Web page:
The most important moment was probably not on my blog, but because of my blog, connecting with other gardeners and flying to Austin, Texas for what was hopefully the FIRST garden bloggers spring fling. Probably the most touching moment was when Annie in Austin wrote a song about my garden. . But every day, I’m touched by the comments other gardeners leave on my blog and the connections I make through my blog with other gardeners.

Carol, a big thank you. If you're new to garden blogging and have never come across May Dreams Gardens, check it out now. I promise you won't be disappointed!


Anonymous said...

Thanks - an enjoyable interview - and a good introduction to May Dreams, where I am going now!

Anonymous said...

Great interview! It's interesting to hear about people who have used their blog as a jumping off point for other pursuits.

Chandramouli S said...

Of course I enjoyed it, Sue. Thanks a ton! I am a great fan of the May Dreams Gardens

kompoStella said...

thank you, Sue, for this interview - good questions and then it's always interesting to learn about different ways of 'branching out'!

Roses and Lilacs said...

Interesting interview, Sue. I'll check out the website.

Thank you for visiting my site and leaving a comment and a welcome to Blotanical. For some reason I'm having trouble navigating that site.

I answered your screenshot question on my site but if you don't get back there. You need a program to create a photo of your computer screen. Go to:

download Prinkey 2000 v5.1 which is free. Until you learn how to work it, select full screen on the left and click on 'snap fixed rectangle'.

Zach said...

Oh, you are so creative, I am absolutely amazed at your garden...I looked through some of your older posts, and my jaw just about hit the floor. The pics were beautiful. You must be the envy of the gardening world. I can tell you went to school for this very subject. I though about going to college to become a botanical architect, but was not sure if it would pay enough to support a fam. So I am not sure of what I want to do exactly! Once again, thanks!

Cosmo said...

Hi, Sue--Thanks for visiting my blog--I'm really enjoying yours. I loved the intereview with Carol. How lucky you are to live in Milan--I love that city! And I'm enjoying your posts on balcony gardening--I have mainly large-ish beds (we live out in the country), but I use LOTS of pots and the ideas about form and contract and visual impact translate into the beds and borders as well. Nice to meet you!

Susie said...

Thanks Sue for such an interesting idea! Loved reading the interview. I haven't visited that blog before but now I must. Thanks again and for the visit to my blog.

Carol Michel said...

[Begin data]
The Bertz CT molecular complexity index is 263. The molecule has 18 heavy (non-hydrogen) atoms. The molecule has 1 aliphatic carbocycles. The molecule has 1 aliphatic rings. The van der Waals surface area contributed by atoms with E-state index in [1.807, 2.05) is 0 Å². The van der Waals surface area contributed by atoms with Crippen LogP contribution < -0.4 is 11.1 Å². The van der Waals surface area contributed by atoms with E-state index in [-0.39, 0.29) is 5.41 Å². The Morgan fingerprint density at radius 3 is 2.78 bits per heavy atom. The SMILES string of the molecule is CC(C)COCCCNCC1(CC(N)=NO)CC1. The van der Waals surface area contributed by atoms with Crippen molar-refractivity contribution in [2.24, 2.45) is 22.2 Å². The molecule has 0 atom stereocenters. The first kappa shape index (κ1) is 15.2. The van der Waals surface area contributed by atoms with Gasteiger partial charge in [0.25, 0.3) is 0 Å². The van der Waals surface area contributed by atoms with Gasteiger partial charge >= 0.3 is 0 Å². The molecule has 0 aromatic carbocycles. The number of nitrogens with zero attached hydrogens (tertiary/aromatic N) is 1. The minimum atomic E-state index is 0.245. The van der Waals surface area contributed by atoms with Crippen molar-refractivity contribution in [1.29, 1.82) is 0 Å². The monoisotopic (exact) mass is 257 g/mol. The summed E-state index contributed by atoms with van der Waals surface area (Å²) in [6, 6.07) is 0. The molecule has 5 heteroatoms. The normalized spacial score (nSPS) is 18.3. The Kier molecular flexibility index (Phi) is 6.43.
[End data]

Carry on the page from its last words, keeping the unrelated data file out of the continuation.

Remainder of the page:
Sue, thanks for the opportunity to be interviewed. At Cosmo's suggestion, I added a link from my blog this evening. Before that I had it in on a Twitter. I'm looking forward to other interviews you have planned!

Carol, May Dreams Gardens

Annie in Austin said...

You asked good questions, Sue, and Carol gave good answers - sounds like a perfect interview to me!

Carol said my song "May Dreams in Indiana" was a moment that touched her. I'll tell you what ... having the Cruise Director of the Garden Blogging World sit in my living room while I played her song for her was quite emotional for me, too.

Annie at the Transplantable Rose

Lisa at Greenbow said...

A good interview of Carol. She is a great writer and keeps us all thinking about our gardens in fresh ways.

Cribs said...

Thanks for your welcome to Blotanical. I, too love Carol's blog. What a good idea for an interview.

Anonymous said...

Great interview with the queen of blogging herself. I enjoyed this post very much. -

roybe said...

Hello Sue, thanks for dropping by. yes we have a property at Tamborine Mountain which is an hour's drive south of Brisbane. We divide our time between the two places at the moment and hope to retire there in a few years. So we have two gardens to maintain. we absolutely love the place, fortunately we are garden tragics and it's not a burden. It was interesting to read about the Plumbago, we have a clump of three bushes which have been allowed to grow feral by the previous owner and its been a heck of a job to remove. Sorry I havn't been blogging reglarly but hope to update soon.
regards Roy

Anonymous said...

This was a very nice interview, Sue. Carol is a good friend of mine, and a delight to read.~~Dee

Robin Ripley said...

Very nice. I always learn something new from interviews like this one. Thanks!

Robin Wedewer
Gardening Examiner

Sue Swift said...

I'm glad everyone enjoyed the interview and thanks for your nice comments on the questions - but the questions wouldn't have been anything had tthe answers not been so interesting - so it's all thanks to Carol.

Zach - I think your comment was directed at Carol rather than me, but don't worry - she's seen it.

Mr. McGregor's Daughter said...

I enjoyed the reading the interview. Even though I know a lot about Carol (having met her at Spring Fling), I learned even more through this interview.